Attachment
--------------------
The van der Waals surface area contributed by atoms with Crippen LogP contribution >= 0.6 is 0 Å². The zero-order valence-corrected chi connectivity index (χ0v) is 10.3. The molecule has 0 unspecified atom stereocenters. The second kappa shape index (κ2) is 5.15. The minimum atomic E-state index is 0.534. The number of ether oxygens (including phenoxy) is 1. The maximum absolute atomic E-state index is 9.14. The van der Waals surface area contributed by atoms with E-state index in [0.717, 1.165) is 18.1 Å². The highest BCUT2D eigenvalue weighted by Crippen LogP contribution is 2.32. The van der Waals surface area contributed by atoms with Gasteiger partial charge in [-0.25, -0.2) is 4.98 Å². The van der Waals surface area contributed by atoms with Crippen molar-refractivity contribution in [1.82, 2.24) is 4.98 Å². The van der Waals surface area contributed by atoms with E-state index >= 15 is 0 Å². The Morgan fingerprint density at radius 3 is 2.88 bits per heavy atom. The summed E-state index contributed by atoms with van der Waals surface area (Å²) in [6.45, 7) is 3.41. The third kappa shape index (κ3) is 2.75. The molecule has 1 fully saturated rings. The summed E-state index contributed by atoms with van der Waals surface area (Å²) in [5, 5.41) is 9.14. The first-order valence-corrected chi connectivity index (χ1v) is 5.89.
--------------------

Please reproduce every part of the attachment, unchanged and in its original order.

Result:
The van der Waals surface area contributed by atoms with Crippen LogP contribution >= 0.6 is 0 Å². The zero-order valence-corrected chi connectivity index (χ0v) is 10.3. The molecule has 0 unspecified atom stereocenters. The second kappa shape index (κ2) is 5.15. The minimum atomic E-state index is 0.534. The number of ether oxygens (including phenoxy) is 1. The maximum absolute atomic E-state index is 9.14. The van der Waals surface area contributed by atoms with E-state index in [0.717, 1.165) is 18.1 Å². The highest BCUT2D eigenvalue weighted by Crippen LogP contribution is 2.32. The van der Waals surface area contributed by atoms with Gasteiger partial charge in [-0.25, -0.2) is 4.98 Å². The van der Waals surface area contributed by atoms with Crippen molar-refractivity contribution in [1.82, 2.24) is 4.98 Å². The van der Waals surface area contributed by atoms with E-state index >= 15 is 0 Å². The Morgan fingerprint density at radius 3 is 2.88 bits per heavy atom. The summed E-state index contributed by atoms with van der Waals surface area (Å²) in [6.45, 7) is 3.41. The third kappa shape index (κ3) is 2.75. The molecule has 1 fully saturated rings. The summed E-state index contributed by atoms with van der Waals surface area (Å²) in [5, 5.41) is 9.14. The first-order valence-corrected chi connectivity index (χ1v) is 5.89.